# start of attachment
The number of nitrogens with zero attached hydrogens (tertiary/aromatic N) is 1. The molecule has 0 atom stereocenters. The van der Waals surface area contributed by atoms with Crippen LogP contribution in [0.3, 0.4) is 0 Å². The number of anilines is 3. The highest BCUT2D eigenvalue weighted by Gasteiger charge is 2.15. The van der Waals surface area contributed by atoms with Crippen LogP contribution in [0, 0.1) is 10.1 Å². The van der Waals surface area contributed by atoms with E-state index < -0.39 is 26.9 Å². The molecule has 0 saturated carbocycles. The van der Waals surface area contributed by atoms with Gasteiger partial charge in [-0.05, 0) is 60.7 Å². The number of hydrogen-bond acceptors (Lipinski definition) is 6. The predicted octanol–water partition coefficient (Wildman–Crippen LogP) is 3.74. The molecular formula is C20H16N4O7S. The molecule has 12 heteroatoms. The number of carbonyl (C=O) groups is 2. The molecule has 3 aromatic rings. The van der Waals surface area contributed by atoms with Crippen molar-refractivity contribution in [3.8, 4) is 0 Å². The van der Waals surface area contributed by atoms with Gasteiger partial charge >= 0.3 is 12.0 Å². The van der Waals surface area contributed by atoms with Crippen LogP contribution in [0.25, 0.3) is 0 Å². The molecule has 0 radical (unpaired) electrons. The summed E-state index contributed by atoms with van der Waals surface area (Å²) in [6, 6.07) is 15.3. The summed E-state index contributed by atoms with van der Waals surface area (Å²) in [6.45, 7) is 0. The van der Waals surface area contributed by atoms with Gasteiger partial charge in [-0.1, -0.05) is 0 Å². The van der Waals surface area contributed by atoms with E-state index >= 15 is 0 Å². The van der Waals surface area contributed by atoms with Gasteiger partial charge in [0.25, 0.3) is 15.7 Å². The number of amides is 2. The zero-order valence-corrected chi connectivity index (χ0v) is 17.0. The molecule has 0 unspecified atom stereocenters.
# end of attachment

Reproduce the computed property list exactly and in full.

The number of nitrogens with zero attached hydrogens (tertiary/aromatic N) is 1. The molecule has 0 atom stereocenters. The van der Waals surface area contributed by atoms with Crippen LogP contribution in [0.3, 0.4) is 0 Å². The number of anilines is 3. The highest BCUT2D eigenvalue weighted by Gasteiger charge is 2.15. The van der Waals surface area contributed by atoms with Crippen LogP contribution in [0, 0.1) is 10.1 Å². The van der Waals surface area contributed by atoms with E-state index < -0.39 is 26.9 Å². The molecule has 0 saturated carbocycles. The van der Waals surface area contributed by atoms with Gasteiger partial charge in [-0.05, 0) is 60.7 Å². The number of hydrogen-bond acceptors (Lipinski definition) is 6. The predicted octanol–water partition coefficient (Wildman–Crippen LogP) is 3.74. The molecular formula is C20H16N4O7S. The molecule has 12 heteroatoms. The number of carbonyl (C=O) groups is 2. The molecule has 3 aromatic rings. The van der Waals surface area contributed by atoms with Crippen molar-refractivity contribution in [3.8, 4) is 0 Å². The van der Waals surface area contributed by atoms with Gasteiger partial charge >= 0.3 is 12.0 Å². The van der Waals surface area contributed by atoms with Crippen LogP contribution in [0.25, 0.3) is 0 Å². The molecule has 0 radical (unpaired) electrons. The summed E-state index contributed by atoms with van der Waals surface area (Å²) in [6, 6.07) is 15.3. The summed E-state index contributed by atoms with van der Waals surface area (Å²) in [6.45, 7) is 0. The van der Waals surface area contributed by atoms with Gasteiger partial charge in [-0.1, -0.05) is 0 Å². The van der Waals surface area contributed by atoms with E-state index >= 15 is 0 Å². The van der Waals surface area contributed by atoms with Gasteiger partial charge in [0.25, 0.3) is 15.7 Å². The number of amides is 2. The zero-order valence-corrected chi connectivity index (χ0v) is 17.0. The molecule has 0 unspecified atom stereocenters.